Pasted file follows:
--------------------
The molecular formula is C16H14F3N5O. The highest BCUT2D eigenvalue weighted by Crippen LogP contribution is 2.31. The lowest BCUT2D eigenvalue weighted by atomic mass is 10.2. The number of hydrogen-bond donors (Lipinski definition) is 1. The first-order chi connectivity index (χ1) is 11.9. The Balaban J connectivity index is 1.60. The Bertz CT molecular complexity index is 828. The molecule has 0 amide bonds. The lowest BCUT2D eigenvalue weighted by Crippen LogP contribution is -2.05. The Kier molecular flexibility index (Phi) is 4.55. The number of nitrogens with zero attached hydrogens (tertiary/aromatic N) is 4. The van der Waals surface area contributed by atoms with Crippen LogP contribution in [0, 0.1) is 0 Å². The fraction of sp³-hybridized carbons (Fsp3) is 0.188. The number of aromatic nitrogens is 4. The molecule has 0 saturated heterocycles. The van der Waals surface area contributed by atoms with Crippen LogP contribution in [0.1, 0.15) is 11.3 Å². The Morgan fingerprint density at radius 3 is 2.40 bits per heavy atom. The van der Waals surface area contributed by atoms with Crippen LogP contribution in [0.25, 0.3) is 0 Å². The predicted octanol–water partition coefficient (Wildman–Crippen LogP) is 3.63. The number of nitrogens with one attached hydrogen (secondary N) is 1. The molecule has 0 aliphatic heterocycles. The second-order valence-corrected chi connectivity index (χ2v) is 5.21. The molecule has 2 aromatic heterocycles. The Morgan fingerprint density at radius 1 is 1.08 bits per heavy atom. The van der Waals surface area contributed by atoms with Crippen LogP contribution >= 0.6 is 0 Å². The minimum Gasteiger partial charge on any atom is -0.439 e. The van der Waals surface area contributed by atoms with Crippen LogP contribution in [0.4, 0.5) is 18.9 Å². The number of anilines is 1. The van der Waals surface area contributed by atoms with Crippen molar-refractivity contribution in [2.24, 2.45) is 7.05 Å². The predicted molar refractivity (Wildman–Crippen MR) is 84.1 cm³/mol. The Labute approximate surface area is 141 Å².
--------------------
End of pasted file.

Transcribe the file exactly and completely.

The molecular formula is C16H14F3N5O. The highest BCUT2D eigenvalue weighted by Crippen LogP contribution is 2.31. The lowest BCUT2D eigenvalue weighted by atomic mass is 10.2. The number of hydrogen-bond donors (Lipinski definition) is 1. The first-order chi connectivity index (χ1) is 11.9. The Balaban J connectivity index is 1.60. The Bertz CT molecular complexity index is 828. The molecule has 0 amide bonds. The lowest BCUT2D eigenvalue weighted by Crippen LogP contribution is -2.05. The Kier molecular flexibility index (Phi) is 4.55. The number of nitrogens with zero attached hydrogens (tertiary/aromatic N) is 4. The van der Waals surface area contributed by atoms with Crippen LogP contribution in [0, 0.1) is 0 Å². The fraction of sp³-hybridized carbons (Fsp3) is 0.188. The number of aromatic nitrogens is 4. The molecule has 0 saturated heterocycles. The van der Waals surface area contributed by atoms with Crippen LogP contribution in [0.1, 0.15) is 11.3 Å². The Morgan fingerprint density at radius 3 is 2.40 bits per heavy atom. The van der Waals surface area contributed by atoms with Crippen LogP contribution in [0.25, 0.3) is 0 Å². The predicted octanol–water partition coefficient (Wildman–Crippen LogP) is 3.63. The number of nitrogens with one attached hydrogen (secondary N) is 1. The molecule has 0 aliphatic heterocycles. The second-order valence-corrected chi connectivity index (χ2v) is 5.21. The molecule has 2 aromatic heterocycles. The Morgan fingerprint density at radius 1 is 1.08 bits per heavy atom. The van der Waals surface area contributed by atoms with Crippen LogP contribution >= 0.6 is 0 Å². The minimum Gasteiger partial charge on any atom is -0.439 e. The van der Waals surface area contributed by atoms with Crippen LogP contribution in [0.4, 0.5) is 18.9 Å². The number of anilines is 1. The van der Waals surface area contributed by atoms with Crippen molar-refractivity contribution in [2.24, 2.45) is 7.05 Å². The predicted molar refractivity (Wildman–Crippen MR) is 84.1 cm³/mol. The Labute approximate surface area is 141 Å².